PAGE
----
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If you consider pairs of unitaries instead, and the group, that you get out of a similar construction, the answer is negative. That is an analogous question but in a slightly different context, since the . The new question is only interesting if one studies it for all dimensions at once.

More precisely

To be more precise, in http://arxiv.org/abs/1003.4093, it was shown that there are exotic families of continuous maps $$\phi_n \colon U(n) \times U(n) \to U(n),$$ such that:

1) $\phi_{n+m}(U \oplus V,U' \oplus V') = \phi_n(U,V) \oplus \phi_n(U',V')$,

2) $\phi_{nm}(U \otimes V,U' \otimes V') = \phi_n(U,V) \otimes \phi_n(U',V')$, and

3) $\phi_n(AUA^{-1},AVA^{-1}) = A\phi_n(U,V)A^{-1}$.

Here, exotic means that $\phi_n(U,V)$ is not given by evaluating the pair of unitaries at a word $w \in {\mathbb F}_2$, where ${\mathbb F}_2$ denotes the free group on two generators.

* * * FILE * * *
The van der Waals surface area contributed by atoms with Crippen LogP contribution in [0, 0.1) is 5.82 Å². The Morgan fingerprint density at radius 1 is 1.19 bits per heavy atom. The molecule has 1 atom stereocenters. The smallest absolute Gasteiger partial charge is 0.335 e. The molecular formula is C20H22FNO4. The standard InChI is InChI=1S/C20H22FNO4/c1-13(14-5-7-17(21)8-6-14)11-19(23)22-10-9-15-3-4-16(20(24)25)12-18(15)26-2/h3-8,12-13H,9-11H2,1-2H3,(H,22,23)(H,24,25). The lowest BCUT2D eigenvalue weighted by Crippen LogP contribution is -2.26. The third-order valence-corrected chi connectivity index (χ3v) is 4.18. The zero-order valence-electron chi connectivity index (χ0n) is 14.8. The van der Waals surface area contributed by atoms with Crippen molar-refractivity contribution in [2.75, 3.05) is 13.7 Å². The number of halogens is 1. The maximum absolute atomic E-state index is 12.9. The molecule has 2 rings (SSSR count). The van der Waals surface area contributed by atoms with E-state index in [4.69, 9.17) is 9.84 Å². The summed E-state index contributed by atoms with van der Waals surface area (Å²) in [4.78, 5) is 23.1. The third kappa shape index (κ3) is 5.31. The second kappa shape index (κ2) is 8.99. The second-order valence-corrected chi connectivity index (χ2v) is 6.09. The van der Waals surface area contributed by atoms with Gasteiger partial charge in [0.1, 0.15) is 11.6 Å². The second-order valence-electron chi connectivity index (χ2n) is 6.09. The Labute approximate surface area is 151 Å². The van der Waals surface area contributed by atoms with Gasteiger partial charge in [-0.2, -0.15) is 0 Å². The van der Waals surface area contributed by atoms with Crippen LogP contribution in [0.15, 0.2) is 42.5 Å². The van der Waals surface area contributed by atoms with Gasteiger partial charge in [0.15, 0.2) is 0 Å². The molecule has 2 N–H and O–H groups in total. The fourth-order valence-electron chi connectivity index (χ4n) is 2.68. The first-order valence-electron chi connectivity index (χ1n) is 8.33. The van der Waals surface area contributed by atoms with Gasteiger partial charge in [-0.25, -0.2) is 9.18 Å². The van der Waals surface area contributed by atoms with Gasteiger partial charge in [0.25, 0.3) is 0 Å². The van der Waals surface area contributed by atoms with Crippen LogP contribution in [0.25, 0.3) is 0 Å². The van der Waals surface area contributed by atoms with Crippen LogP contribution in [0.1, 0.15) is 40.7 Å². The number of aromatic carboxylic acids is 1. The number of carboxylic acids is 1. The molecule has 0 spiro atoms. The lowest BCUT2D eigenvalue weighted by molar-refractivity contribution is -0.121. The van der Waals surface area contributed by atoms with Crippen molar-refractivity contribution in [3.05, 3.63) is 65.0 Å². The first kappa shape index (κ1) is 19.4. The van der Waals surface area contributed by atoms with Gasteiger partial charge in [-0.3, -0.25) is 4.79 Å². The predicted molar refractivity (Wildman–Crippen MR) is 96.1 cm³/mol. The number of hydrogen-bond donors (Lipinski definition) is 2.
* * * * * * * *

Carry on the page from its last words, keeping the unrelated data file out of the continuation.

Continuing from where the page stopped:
1

If you consider pairs of unitaries instead, and the group, that you get out of a similar construction, the answer is negative. That is analogous but a slightly different context, since the question is only interesting if one studies it for all dimensions at once.

More precisely, in http://arxiv.org/abs/1003.4093, it was shown that there are exotic families of continuous maps $$\phi_n \colon U(n) \times U(n) \to U(n),$$ such that:

1) $\phi_{n+m}(U \oplus V,U' \oplus V') = \phi_n(U,V) \oplus \phi_n(U',V')$,

2) $\phi_{nm}(U \otimes V,U' \otimes V') = \phi_n(U,V) \otimes \phi_n(U',V')$, and

3) $\phi_n(AUA^{-1},AVA^{-1}) = A\phi_n(U,V)A^{-1}$.

Here, exotic means that $\phi_n(U,V)$ is not given by evaluating the pair of unitaries at a word $w \in {\mathbb F}_2$, where ${\mathbb F}_2$ denotes the free group on two generators.